keywords = "Background, Chromatic illumination, Epistemic justification, Experiential evidentialism, Implicit and explicit information, Morphological content",
author = "Horgan, {Terence E} and Matjaž Potrč",
year = "2010",
month = "6",
doi = "10.1007/s12136-010-0091-z",
language = "English (US)",
volume = "25",
pages = "155--173",
journal = "Acta Analytica",
issn = "0353-5150",
publisher = "Springer Netherlands",
number = "2",

}

TY - JOUR

T1 - The epistemic relevance of morphological content

AU - Horgan, Terence E

AU - Potrč, Matjaž

PY - 2010/6

Y1 - 2010/6

N2 - Morphological content is information that is implicitly embodied in the standing structure of a cognitive system and is automatically accommodated during cognitive processing without first becoming explicit in consciousness. We maintain that much belief-formation in human cognition is essentially morphological: i. e., it draws heavily on large amounts of morphological content, and must do so in order to tractably accommodate the holistic evidential relevance of background information possessed by the cognitive agent. We also advocate a form of experiential evidentialism concerning epistemic justification-roughly, the view that the justification-status of an agent's beliefs is fully determined by the character of the agent's conscious experience. We have previously defended both the thesis that much belief-formation is essentially morphological, and also a version of evidentialism. Here we explain how experiential evidentialism can be smoothly and plausibly combined with the thesis that much of the cognitive processing that generates justified beliefs is essentially morphological. The leading idea is this: even though epistemically relevant morphological content does not become explicit in consciousness during the process of belief-generation, nevertheless such content does affect the overall character of conscious experience in an epistemically significant way: it is implicit in conscious experience, and is implicitly appreciated by the experiencing agent.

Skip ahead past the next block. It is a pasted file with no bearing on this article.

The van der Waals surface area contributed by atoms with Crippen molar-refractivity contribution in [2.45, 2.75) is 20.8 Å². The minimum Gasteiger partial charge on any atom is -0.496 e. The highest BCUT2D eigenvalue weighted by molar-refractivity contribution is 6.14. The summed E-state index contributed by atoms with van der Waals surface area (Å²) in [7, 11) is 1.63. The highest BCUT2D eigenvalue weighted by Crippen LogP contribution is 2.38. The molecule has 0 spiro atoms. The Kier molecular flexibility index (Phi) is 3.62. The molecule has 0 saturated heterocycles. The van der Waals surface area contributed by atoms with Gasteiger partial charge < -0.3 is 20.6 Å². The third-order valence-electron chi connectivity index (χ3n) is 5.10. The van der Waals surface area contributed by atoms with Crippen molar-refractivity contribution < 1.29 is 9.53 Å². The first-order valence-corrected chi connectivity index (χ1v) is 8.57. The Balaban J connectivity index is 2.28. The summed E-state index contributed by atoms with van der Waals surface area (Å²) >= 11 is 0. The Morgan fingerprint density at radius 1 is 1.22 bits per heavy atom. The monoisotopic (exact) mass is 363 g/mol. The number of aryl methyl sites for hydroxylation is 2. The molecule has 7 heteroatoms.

AB - Morphological content is information that is implicitly embodied in the standing structure of a cognitive system and is automatically accommodated during cognitive processing without first becoming explicit in consciousness. We maintain that much belief-formation in human cognition is essentially morphological: i. e., it draws heavily on large amounts of morphological content, and must do so in order to tractably accommodate the holistic evidential relevance of background information possessed by the cognitive agent. We also advocate a form of experiential evidentialism concerning epistemic justification-roughly, the view that the justification-status of an agent's beliefs is fully determined by the character of the agent's conscious experience. We have previously defended both the thesis that much belief-formation is essentially morphological, and also a version of evidentialism. Here we explain how experiential evidentialism can be smoothly and plausibly combined with the thesis that much of the cognitive processing that generates justified beliefs is essentially morphological. The leading idea is this: even though epistemically relevant morphological content does not become explicit in consciousness during the process of belief-generation, nevertheless such content does affect the overall character of conscious experience in an epistemically significant way: it is implicit in conscious experience, and is implicitly appreciated by the experiencing agent.

KW - Background

KW - Chromatic illumination

KW - Epistemic justification

KW - Experiential evidentialism

KW - Implicit and explicit information

KW - Morphological content

UR - http://www.scopus.com/inward/record.url?scp=77952886901&partnerID=8YFLogxK

UR - http://www.scopus.com/inward/citedby.url?scp=77952886901&partnerID=8YFLogxK

U2 - 10.1007/s12136-010-0091-z

DO - 10.1007/s12136-010-0091-z

M3 - Article

AN - SCOPUS:77952886901

VL - 25

SP - 155

EP - 173

JO - Acta Analytica

JF - Acta Analytica

SN - 0353-5150

IS - 2

ER -